Union County summit addresses home affordability

Photo Courtesy UC Summit
HomeFirst’s Debbie Ann Anderson addresses the audience at the Union County Housing Summit to Build a Thriving New Jersey on Wednesday, March 29, at the Holy Cross Lutheran Church in Springfield.

UNION COUNTY, NJ — In an effort to make New Jersey an economically thriving and affordable state, Union County civic, faith-based and nonprofit leaders and residents gathered together for a summit to discuss the issue of affordable housing.

The Union County Housing Summit to Build a Thriving New Jersey was held on March 29 at the Holy Cross Lutheran Church in Springfield, where both advocates and residents engaged in a conversation on building a thriving New Jersey by making the state an affordable place for Union County residents.

The summit offered local residents the chance to share their personal housing struggles and discuss solutions, as well as civic-engagement strategies with community leaders.

The event was part of the “Build a Thriving New Jersey” effort by the Housing and Community Development Network of New Jersey to recharge the state’s economy through investments into affordable homes.

The HCDNNJ is a statewide association of more than 250 community-development corporations, individuals and other organizations that support the creation of affordable homes and economic opportunities.

Joining housing advocates and community leaders was Deacon Tim Williams, First Baptist Church, Kenilworth; Pastor David Knecht, Holy Cross Lutheran Church; Arnold Cohen, senior policy coordinator, of the Housing and Community Development Network of NJ; and Raphael Kasen, community building specialist.

The summit explored solutions and steps that local residents and housing advocates can take to engage decision makers in a proposal that will boost economic activity in the area.

New Jersey ranks high among states with shortages of affordable homes. According to the National Low Income Housing Coalition, New Jersey has just 29 affordable homes available for every 100 households.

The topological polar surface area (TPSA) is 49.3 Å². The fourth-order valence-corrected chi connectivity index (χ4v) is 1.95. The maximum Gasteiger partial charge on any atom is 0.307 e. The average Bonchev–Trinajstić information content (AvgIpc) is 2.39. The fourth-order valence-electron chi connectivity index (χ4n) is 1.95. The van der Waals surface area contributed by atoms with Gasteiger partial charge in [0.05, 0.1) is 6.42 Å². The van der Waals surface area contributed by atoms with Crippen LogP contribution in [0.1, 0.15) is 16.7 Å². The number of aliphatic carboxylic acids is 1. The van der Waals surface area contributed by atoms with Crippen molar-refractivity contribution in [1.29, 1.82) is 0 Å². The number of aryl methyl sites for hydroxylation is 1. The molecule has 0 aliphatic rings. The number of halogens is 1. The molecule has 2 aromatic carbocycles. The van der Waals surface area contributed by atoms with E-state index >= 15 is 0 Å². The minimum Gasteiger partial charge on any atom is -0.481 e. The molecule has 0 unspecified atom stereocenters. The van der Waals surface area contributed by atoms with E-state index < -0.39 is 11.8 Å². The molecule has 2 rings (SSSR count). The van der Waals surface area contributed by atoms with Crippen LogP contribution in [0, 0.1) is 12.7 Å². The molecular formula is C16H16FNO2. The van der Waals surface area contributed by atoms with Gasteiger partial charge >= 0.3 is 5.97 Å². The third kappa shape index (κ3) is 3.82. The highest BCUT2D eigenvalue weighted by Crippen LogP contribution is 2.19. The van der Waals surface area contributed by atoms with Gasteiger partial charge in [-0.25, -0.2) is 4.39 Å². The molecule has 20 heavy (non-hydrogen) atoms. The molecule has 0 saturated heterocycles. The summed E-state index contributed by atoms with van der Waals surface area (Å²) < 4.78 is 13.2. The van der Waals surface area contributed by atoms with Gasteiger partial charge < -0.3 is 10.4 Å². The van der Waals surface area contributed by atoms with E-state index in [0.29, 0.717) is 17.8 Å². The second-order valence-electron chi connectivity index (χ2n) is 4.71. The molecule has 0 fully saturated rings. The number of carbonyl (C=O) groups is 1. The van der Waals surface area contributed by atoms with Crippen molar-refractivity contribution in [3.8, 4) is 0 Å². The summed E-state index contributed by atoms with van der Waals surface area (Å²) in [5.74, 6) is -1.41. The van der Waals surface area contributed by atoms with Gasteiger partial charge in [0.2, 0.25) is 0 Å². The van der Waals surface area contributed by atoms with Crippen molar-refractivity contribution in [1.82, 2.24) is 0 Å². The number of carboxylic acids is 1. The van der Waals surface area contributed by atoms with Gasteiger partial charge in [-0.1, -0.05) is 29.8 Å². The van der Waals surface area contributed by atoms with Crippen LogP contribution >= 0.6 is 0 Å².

The scarce supply of affordable rentals and homes is particularly burdensome for Union County residents, according to the HCDNNJ, where a family must have an annual income of approximately $53,000 to afford a modest two-bedroom home — an income that is out of reach for many Union County residents.

The HCDNNJ launched the “Build a Thriving New Jersey” campaign to boost the state’s economy through a plan that creates afford home opportunities and jobs for New Jersey residents. “Build a Thriving New Jersey” calls for current and future leaders of the state to invest $600 million annually into affordable homes.

According to housing advocates, programs that can help the campaign to secure affordable housing include the Affordable Housing Trust Fund, the State Rental Assistance Program, the Neighborhood Revitalization Tax Credit Program, lead poisoning prevention programs, weatherization programs, as well homeless service programs.

Nina Arce, communications coordinator for the Trenton-based HCDNNJ, discussed the initiative with LocalSource.

“We advocate for policy initiatives that expand the capacity of the community-development sector and revitalize neighborhoods,” Arce said in a March 30 email.
“We developed the ‘Build a Thriving NJ’ campaign to urge our state officials and future leaders to commit to making investments in housing and community development to help boost our economy and create opportunities that allow everyone to be able to call New Jersey home.”

According to Arce, the summit was an opportunity for local residents to learn more about “Build a Thriving NJ” and how to engage local public officials.

“Over the last decade, state support for investments that provide the affordable homes and services that our residents and economy need, have been diverted or abandoned,” Arce said. “We have analyzed the investment the state has made over the last 30 years and are urging our elected officials to deploy $600 million annually to a strategic set of programmatic investments. Again, this is funding that exists but has been diverted. Last night also allowed local residents the chance to share their personal struggles with living in Union County and develop a plan for advocacy,” Arce said of the summit.

Arce maintains that New Jersey needs a variety of home options to meet the needs of residents.